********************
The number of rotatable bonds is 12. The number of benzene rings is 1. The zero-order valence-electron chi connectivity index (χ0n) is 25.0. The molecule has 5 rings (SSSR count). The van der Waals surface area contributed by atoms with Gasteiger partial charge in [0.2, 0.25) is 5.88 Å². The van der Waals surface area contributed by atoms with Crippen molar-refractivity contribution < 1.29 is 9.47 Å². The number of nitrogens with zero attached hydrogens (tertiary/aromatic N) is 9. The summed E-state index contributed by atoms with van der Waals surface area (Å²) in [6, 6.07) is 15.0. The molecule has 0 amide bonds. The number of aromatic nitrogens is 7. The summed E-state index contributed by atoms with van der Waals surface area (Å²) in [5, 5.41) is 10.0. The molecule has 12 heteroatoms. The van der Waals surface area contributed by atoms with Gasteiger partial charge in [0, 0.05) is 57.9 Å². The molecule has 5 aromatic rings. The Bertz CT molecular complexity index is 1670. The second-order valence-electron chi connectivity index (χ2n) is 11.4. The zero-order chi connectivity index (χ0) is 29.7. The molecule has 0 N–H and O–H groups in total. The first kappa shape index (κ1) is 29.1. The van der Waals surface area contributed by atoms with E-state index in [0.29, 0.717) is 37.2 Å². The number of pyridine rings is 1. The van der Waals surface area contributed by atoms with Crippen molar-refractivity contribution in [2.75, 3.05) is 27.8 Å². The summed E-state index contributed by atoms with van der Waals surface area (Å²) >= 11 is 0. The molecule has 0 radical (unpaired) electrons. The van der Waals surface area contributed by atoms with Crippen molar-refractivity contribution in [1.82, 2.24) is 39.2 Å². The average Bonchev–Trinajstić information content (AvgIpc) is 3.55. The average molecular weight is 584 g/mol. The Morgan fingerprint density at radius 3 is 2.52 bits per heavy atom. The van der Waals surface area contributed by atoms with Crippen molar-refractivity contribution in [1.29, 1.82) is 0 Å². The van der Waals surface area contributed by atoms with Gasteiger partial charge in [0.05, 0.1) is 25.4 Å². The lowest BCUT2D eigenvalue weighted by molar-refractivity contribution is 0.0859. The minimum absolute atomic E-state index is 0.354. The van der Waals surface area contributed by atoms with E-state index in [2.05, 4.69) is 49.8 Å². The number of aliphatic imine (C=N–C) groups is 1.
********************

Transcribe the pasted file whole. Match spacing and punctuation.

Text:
The number of rotatable bonds is 12. The number of benzene rings is 1. The zero-order valence-electron chi connectivity index (χ0n) is 25.0. The molecule has 5 rings (SSSR count). The van der Waals surface area contributed by atoms with Gasteiger partial charge in [0.2, 0.25) is 5.88 Å². The van der Waals surface area contributed by atoms with Crippen molar-refractivity contribution < 1.29 is 9.47 Å². The number of nitrogens with zero attached hydrogens (tertiary/aromatic N) is 9. The summed E-state index contributed by atoms with van der Waals surface area (Å²) in [6, 6.07) is 15.0. The molecule has 0 amide bonds. The number of aromatic nitrogens is 7. The summed E-state index contributed by atoms with van der Waals surface area (Å²) in [5, 5.41) is 10.0. The molecule has 12 heteroatoms. The van der Waals surface area contributed by atoms with Gasteiger partial charge in [0, 0.05) is 57.9 Å². The molecule has 5 aromatic rings. The Bertz CT molecular complexity index is 1670. The second-order valence-electron chi connectivity index (χ2n) is 11.4. The zero-order chi connectivity index (χ0) is 29.7. The molecule has 0 N–H and O–H groups in total. The first kappa shape index (κ1) is 29.1. The van der Waals surface area contributed by atoms with E-state index in [0.29, 0.717) is 37.2 Å². The number of pyridine rings is 1. The van der Waals surface area contributed by atoms with Crippen molar-refractivity contribution in [2.75, 3.05) is 27.8 Å². The summed E-state index contributed by atoms with van der Waals surface area (Å²) >= 11 is 0. The molecule has 0 radical (unpaired) electrons. The van der Waals surface area contributed by atoms with Crippen molar-refractivity contribution in [1.82, 2.24) is 39.2 Å². The average Bonchev–Trinajstić information content (AvgIpc) is 3.55. The average molecular weight is 584 g/mol. The Morgan fingerprint density at radius 3 is 2.52 bits per heavy atom. The van der Waals surface area contributed by atoms with Crippen molar-refractivity contribution in [1.29, 1.82) is 0 Å². The van der Waals surface area contributed by atoms with Gasteiger partial charge in [0.05, 0.1) is 25.4 Å². The lowest BCUT2D eigenvalue weighted by molar-refractivity contribution is 0.0859. The minimum absolute atomic E-state index is 0.354. The van der Waals surface area contributed by atoms with E-state index in [2.05, 4.69) is 49.8 Å². The number of aliphatic imine (C=N–C) groups is 1.